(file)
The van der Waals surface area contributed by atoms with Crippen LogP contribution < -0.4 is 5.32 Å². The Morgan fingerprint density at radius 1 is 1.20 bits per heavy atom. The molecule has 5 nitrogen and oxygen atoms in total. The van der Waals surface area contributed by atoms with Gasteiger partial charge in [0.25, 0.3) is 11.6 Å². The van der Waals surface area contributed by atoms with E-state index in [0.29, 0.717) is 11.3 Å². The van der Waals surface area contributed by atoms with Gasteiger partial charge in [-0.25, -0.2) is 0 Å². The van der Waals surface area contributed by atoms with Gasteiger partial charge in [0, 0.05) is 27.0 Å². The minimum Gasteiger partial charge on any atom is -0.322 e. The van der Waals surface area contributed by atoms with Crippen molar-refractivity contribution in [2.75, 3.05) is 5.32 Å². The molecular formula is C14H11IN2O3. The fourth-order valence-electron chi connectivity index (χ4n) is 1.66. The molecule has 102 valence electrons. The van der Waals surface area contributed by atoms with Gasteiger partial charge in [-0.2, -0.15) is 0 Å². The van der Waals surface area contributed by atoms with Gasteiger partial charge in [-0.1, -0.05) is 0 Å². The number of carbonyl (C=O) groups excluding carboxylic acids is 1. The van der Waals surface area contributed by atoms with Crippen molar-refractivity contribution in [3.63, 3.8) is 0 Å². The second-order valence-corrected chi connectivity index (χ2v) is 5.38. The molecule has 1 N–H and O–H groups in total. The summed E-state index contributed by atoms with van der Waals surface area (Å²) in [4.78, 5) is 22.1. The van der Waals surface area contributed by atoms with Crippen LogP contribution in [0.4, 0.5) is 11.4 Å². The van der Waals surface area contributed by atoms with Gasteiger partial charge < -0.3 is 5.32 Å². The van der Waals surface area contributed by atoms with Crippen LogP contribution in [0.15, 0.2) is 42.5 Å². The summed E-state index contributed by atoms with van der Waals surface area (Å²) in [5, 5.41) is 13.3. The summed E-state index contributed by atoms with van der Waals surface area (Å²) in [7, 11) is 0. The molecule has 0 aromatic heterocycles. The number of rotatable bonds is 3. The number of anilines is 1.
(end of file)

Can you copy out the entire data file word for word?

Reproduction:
The van der Waals surface area contributed by atoms with Crippen LogP contribution < -0.4 is 5.32 Å². The Morgan fingerprint density at radius 1 is 1.20 bits per heavy atom. The molecule has 5 nitrogen and oxygen atoms in total. The van der Waals surface area contributed by atoms with Gasteiger partial charge in [0.25, 0.3) is 11.6 Å². The van der Waals surface area contributed by atoms with E-state index in [0.29, 0.717) is 11.3 Å². The van der Waals surface area contributed by atoms with Gasteiger partial charge in [-0.25, -0.2) is 0 Å². The van der Waals surface area contributed by atoms with Gasteiger partial charge in [0, 0.05) is 27.0 Å². The minimum Gasteiger partial charge on any atom is -0.322 e. The van der Waals surface area contributed by atoms with Crippen molar-refractivity contribution in [2.75, 3.05) is 5.32 Å². The molecular formula is C14H11IN2O3. The fourth-order valence-electron chi connectivity index (χ4n) is 1.66. The molecule has 102 valence electrons. The van der Waals surface area contributed by atoms with Gasteiger partial charge in [-0.2, -0.15) is 0 Å². The van der Waals surface area contributed by atoms with Gasteiger partial charge in [-0.1, -0.05) is 0 Å². The number of carbonyl (C=O) groups excluding carboxylic acids is 1. The van der Waals surface area contributed by atoms with Crippen molar-refractivity contribution in [3.63, 3.8) is 0 Å². The second-order valence-corrected chi connectivity index (χ2v) is 5.38. The molecule has 1 N–H and O–H groups in total. The summed E-state index contributed by atoms with van der Waals surface area (Å²) in [4.78, 5) is 22.1. The van der Waals surface area contributed by atoms with Crippen LogP contribution in [0.4, 0.5) is 11.4 Å². The van der Waals surface area contributed by atoms with Gasteiger partial charge < -0.3 is 5.32 Å². The van der Waals surface area contributed by atoms with Crippen LogP contribution in [0.15, 0.2) is 42.5 Å². The summed E-state index contributed by atoms with van der Waals surface area (Å²) in [5, 5.41) is 13.3. The summed E-state index contributed by atoms with van der Waals surface area (Å²) in [7, 11) is 0. The molecule has 0 aromatic heterocycles. The number of rotatable bonds is 3. The number of anilines is 1.